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T&A Legends – Part One: Film

Posted 04.06.15  - Heritage

It wasn’t just Sean Connery who made his Bond debut in Dr No - Turnbull & Asser also started its long relationship with 007 way back in 1962. Five decades later and the brand has been a part of almost every film in the franchise.

When one thinks of the iconic Bond, it's of the quintessential English spy walking into a casino clad in black tuxedo, white shirt and black bow tie, or wearing a casual sports coat and a sharply cut shirt with three buttons undone, stiff drink in hand. Terence Young, the first Bond director, not only put all his money on Sean Connery as the Bond of the 60s, but also chose Turnbull & Asser as his shirt of choice. Both, it seems, worked out.

Since then, worn successively by Moore, Brosnan and Craig, Turnbull & Asser shirts have helped define the Bond lifestyle of elegance and style – a lifestyle well-known by James Bond’s creator, Ian Fleming, himself a customer of the brand. Fleming knew that one of the easiest ways to convey a sense of sophistication and timeless elegance would be to dress his character in Turnbull & Asser shirts.

It's a funny thing about actors and their movie wardrobes, the clothes are such a big part of the character they're almost like a silent co-star playing a lead role throughout the film. 'Costumes speak volumes about the person, place and time. Sometimes, the actors don't have to open their mouths; the clothes say it all,' says Mark Bridges, costume designer for Magnolia (1999), There Will Be Blood (2007) and The Master (2012) to name but a few. He's right – if a picture is worth a thousand words, the same can be said about a character’s clothes.

The class and style of Bond is matched by few other actors and characters, but one that stands out would be Robert Redford as Gatsby in Jack Clayton’s 1974 Hollywood adaptation of F Scott Fitzgerald’s The Great Gatsby. The film's producer, Robert Evans, wrote in his memoir that he chose Turnbull & Asser shirts to star in the film after his friend, actress Candice Bergen, looked stunning in one when they lunched together in London while he was filming Gatsby at Pinewood. He stopped at the Jermyn Street store on the way back to the studio and the film ended up showing Gatsby’s entire shirt collection to be Turnbull & Asser in what is perhaps the movie’s most famous scene, as Gatsby flings his shirts from his wardrobe over his dressing room – and Daisy Buchanan and Nick Carraway below.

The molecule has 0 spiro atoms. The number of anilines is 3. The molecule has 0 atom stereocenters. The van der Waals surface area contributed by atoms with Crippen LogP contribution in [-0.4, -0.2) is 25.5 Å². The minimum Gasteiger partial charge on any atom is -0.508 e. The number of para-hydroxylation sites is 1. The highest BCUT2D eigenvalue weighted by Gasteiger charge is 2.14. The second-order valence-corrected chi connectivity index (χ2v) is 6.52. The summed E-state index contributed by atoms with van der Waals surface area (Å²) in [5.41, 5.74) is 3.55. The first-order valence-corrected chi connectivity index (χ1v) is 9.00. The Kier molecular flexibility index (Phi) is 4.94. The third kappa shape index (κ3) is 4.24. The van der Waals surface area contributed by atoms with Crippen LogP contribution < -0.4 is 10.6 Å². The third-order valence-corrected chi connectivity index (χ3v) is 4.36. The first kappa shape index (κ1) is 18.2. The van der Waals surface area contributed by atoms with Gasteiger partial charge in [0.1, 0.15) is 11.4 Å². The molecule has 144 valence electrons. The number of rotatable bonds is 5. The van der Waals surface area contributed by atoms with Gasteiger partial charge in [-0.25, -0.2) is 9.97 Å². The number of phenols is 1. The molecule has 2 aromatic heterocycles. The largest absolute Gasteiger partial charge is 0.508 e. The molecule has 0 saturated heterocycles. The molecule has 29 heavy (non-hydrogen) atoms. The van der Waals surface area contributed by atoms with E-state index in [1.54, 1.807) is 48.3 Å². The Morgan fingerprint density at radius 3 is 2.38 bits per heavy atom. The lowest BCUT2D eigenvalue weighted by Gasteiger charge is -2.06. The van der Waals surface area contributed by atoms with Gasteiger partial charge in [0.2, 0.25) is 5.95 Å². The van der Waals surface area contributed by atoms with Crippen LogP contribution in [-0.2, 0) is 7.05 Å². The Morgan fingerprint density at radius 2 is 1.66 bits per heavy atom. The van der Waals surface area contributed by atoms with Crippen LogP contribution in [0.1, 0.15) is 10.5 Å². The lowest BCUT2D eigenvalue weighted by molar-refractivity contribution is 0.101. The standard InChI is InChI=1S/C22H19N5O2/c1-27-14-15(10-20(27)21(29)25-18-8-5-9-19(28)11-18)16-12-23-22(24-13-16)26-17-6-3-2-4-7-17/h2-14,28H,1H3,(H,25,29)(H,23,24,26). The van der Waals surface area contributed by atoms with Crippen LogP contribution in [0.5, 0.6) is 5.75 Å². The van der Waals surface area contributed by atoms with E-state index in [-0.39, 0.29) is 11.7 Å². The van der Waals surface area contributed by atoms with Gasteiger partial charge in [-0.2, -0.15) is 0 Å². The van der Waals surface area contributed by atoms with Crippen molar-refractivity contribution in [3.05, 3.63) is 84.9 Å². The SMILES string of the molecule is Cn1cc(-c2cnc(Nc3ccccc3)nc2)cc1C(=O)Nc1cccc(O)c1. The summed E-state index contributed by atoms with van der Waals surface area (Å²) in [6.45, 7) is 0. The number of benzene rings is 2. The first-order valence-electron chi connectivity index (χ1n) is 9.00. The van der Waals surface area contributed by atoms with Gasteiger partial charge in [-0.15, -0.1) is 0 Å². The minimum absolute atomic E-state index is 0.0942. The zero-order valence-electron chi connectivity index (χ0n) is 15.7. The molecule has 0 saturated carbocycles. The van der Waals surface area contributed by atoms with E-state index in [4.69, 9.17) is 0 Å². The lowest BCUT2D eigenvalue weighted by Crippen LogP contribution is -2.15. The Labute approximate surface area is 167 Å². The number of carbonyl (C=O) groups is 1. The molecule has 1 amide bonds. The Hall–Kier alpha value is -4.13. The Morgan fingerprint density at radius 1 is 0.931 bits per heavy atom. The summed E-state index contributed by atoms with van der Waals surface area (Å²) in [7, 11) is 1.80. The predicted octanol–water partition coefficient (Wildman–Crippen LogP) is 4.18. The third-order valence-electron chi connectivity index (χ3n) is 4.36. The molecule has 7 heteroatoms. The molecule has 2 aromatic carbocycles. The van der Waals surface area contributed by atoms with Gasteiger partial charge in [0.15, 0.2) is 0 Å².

It’s not only the intimation of elegance that leads costume designers to choose Turnbull & Asser, but also the proximity of the company’s workrooms to London and the film studios, and its flexibility in crafting bespoke creations. When Johnny Depp was looking for a tie to wear to the premiere of Charlie and the Chocolate Factory (2005) in London, he visited the company's tie workshop in Kent to pick it out. It’s the same workshop whose talented craftspeople created the tie worn by Heath Ledger in his Oscar-winning turn as The Joker in The Dark Knight (2008) – one of the many finishing touches that transformed the character from comic-book trope to fully realised character.

It’s the same detail that goes into establishing Michael Douglas’s character of Gordon Gekko in Wall Street (1987), whose signature 80s power shirts could only come from the absolute best, Turnbull & Asser. The blue shirt with white collar and cuffs, paired with wide braces and pattern tie established Gekko as one of the most memorably dressed and stylish characters of 80s cinema.

Costumes speak volumes about the person, place and time. Sometimes, the actors don't have to open their mouths; the clothes say it all.

Today, the company’s creations are as in-demand as ever, with 2015 spy film Kingsman: The Secret Service, starring Colin Firth, featuring Turnbull & Asser shirts and pyjamas throughout. Turnbull & Asser also featured in Mortdecai (2015), starring Johnny Depp as a debonair English aristocrat and Ewan McGregor as his faithful butler.

And actors are just as keen on Turnbull & Asser creations when out of character, too. Iconic English actor David Niven was a lifelong loyal customer, and famous for replacing his shirt-cuff buttons with oversized pyjama buttons – a style that has been echoed in the recent Slim St Jim shirt collection. Other famous customers have included Charlie Chaplin, Donald Sutherland and Richard Attenborough, and the bespoke team has proved as adept at crafting shirts for women, with Gwyneth Paltrow and Katherine Hepburn both fans of the company.

Martin Wise, who takes care of the company archive, has plenty of stories to tell about Turnbull & Asser's role in the golden age of cinema: 'In the late 60s, David Frost and Antony Armstrong-Jones, later known as Lord Snowdon, were refused admission to a New York nightclub because they were not wearing ties. They couldn't, because they were wearing Turnbull & Asser turtleneck silk shirts that do not require one! Within a week, the company was swamped with orders for the shirts. One, from Richard Burton, was for five in different colours. This was closely followed by an order from Elizabeth Taylor who also wanted five shirts, in the same colours as those ordered by Richard.'

As so often is the case, once again, the fictional drama of cinema was entwined with the private lives of the rich and famous – and, as always, Turnbull & Asser was right in the middle of the action.

Many of the items worn by Turnbull & Asser's film legends are still available to purchase, see the collection here.

David Hellqvist - Writer for The Guardian and Port magazine

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